My first trip inside a store since returning home — in a vain effort to hold onto Vietnam memories. Clockwise: green tea (looking for the right style, definitely not some epicurean variety, is my guess), instant weasel coffee (instant coffee -- who knew? The weasel part — you don't want to know), Dragonfruit. 

Monday, January 04, 2016

#Ukulele shopping on "guitar street," Saigon #vietnam #holyshit #santa #koa #vietkoa #soprano kinda tough to find but I'll persevere

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I am reinvented. #closeshave #burmashave

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@singerinsaigon classing the place up by magnitudes

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we had to. I'll take the blame. #kfc

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So — Does one say: "Welcome to Saigon," or "Welcome to HCMC?" #wemadeit #howdysaigon #Vietnam #motorbiking #hooray

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Pleeeeeease #mephisto boots: you've seen a lot of action with me. I need you to hang together just a little bit more .... #Vietnam

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My eyes well up with tears as we approach #hochiminhcity aka #saigon because while I do miss and love my home and family, I just cannot begin to describe how #Vietnam has enriched my soul. So, as a distraction while I pretend something's in my eye, here's some #geometry for @eamesdemetrios

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Let's roll, ladies. Next stop: #saigon #hcmc #hochiminhcity #Vietnam

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Saturday, January 02, 2016

The comeuppance to a popular joke of mine, when paying the tab in the US: Here in #Vietnam they actually DO take Diners Club, it seems. #probablynot

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Dinner last night with the Frenchies and the Norwegians:

Turns out the world is full of interesting, cheerful, insightful people, who speak many language, including English. Lucky for the ignorant, fat, monolingual Yankees, right?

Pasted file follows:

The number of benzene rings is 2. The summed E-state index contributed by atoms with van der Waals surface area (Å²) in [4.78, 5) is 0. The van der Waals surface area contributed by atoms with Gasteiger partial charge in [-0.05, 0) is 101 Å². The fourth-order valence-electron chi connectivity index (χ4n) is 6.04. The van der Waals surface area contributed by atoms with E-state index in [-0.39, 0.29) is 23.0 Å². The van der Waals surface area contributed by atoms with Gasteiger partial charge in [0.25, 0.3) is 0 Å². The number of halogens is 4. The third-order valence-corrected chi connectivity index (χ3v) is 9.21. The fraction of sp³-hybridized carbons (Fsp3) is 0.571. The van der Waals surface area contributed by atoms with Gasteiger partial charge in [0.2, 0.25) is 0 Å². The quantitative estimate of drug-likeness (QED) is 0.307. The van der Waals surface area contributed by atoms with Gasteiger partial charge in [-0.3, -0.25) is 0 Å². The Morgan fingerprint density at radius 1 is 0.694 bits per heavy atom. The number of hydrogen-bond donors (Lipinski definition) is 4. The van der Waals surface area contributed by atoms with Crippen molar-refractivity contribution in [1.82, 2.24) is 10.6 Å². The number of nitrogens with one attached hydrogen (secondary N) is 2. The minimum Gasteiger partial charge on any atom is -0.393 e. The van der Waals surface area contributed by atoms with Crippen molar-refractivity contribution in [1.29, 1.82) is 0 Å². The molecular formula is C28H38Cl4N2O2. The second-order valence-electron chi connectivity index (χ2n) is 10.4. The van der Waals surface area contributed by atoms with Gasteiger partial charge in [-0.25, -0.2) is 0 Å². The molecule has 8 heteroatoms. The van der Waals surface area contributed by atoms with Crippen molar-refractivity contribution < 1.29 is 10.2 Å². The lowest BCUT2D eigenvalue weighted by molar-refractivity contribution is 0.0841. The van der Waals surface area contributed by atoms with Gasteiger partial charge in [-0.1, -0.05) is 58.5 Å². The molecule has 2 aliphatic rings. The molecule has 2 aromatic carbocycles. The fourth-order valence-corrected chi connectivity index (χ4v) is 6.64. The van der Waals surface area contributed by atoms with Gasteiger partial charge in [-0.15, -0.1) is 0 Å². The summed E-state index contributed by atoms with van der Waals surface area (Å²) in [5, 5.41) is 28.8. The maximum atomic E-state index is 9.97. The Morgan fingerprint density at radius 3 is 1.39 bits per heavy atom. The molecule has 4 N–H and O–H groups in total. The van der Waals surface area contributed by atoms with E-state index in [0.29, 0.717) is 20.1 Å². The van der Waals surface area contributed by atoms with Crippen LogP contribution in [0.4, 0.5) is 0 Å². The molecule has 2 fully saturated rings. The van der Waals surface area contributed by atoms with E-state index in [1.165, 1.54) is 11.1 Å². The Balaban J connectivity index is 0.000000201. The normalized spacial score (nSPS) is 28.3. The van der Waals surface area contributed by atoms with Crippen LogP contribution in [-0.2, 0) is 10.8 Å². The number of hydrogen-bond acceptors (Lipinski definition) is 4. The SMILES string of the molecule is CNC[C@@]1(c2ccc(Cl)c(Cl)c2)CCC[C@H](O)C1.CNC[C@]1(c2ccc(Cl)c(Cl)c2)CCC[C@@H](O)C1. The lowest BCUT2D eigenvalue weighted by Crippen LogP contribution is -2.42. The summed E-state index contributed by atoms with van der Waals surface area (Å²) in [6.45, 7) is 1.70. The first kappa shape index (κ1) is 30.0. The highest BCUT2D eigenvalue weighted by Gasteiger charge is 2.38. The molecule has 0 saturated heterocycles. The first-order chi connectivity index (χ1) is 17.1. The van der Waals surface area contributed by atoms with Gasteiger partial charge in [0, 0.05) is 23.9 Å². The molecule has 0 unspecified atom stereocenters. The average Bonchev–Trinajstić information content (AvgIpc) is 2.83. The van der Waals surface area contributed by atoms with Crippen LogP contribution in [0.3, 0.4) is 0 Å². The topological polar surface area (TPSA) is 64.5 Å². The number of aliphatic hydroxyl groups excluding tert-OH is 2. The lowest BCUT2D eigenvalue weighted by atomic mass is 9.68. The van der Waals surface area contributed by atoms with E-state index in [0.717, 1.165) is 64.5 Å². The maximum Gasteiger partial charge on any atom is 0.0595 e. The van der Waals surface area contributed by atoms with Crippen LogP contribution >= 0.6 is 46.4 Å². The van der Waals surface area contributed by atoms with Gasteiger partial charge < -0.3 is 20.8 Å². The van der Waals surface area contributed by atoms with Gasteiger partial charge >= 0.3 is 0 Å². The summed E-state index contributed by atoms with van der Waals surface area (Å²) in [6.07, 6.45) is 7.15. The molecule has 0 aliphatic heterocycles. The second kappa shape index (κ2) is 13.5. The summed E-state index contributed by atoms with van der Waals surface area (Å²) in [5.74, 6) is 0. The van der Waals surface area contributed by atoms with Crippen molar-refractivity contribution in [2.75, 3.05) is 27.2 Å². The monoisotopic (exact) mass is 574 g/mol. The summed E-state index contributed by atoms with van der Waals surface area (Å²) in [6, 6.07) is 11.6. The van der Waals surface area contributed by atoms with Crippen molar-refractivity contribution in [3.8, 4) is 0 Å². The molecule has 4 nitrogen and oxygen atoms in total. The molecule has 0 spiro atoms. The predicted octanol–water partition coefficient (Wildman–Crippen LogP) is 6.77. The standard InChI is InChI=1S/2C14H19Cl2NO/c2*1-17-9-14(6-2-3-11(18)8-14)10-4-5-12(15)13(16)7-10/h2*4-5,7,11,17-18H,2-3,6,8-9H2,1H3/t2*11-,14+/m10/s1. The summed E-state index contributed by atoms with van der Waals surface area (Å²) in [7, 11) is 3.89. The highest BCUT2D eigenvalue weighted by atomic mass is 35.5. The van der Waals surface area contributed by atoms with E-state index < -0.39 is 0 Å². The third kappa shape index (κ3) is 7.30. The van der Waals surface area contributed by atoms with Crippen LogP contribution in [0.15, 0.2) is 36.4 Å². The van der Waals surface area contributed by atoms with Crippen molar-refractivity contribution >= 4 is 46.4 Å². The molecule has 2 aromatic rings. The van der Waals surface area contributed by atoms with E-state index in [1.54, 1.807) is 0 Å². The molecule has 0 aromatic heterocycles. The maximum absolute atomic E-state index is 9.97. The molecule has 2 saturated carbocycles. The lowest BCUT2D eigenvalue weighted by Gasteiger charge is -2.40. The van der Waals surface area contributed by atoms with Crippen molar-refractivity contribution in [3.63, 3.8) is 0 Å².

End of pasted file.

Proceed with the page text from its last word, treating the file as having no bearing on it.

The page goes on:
(as I mention from time to time, if you're reading this directly on Facebook, you may be missing some photos. I strongly suggest hopping over to for the full effect)

And magnificent sunsets

Good evening and good morning (respectively) from Mũi Né. Saigon looms but a day or two away.

I've shed some tears thinking about this, because it signals that we're near the end of our motorbike odyssey through Vietnam. There are no words, though I've  written many, to truly describe how deeply and profoundly this journey has nursed, challenged, and enriched my soul. So I'll stop now, because I'm getting teary, and I choose to eat more breakfast and write more later.

Here's what the south calls an "omelette." Delicious, but a total departure from the "piggies" that the Northerners call "omelettes." This is more scrambled eggs poured into a blazing hot skillet and swirls around with ham and tomatoes. Blam, onto my plate. As I've mentioned before, most hotels offer a free breakfast of Dionysian proportions -- fruit, eggs, bread, coffee, tea, the best damned strawberry jam I've ever had over and over -- and I eat, like, five of them. Thankfully, the Viets live to serve and I've never been castigated.

Also, the "bacon" is actually bacon, but nowhere have I encountered a cook who knew how to crisp it. (Chris says this is true the world over). I suspect many places actually steam bacon. Not complaining, just observing. In fact, think I'll order some more. Now.

Best Day of My Life, So Far. And it's only 8:30 am.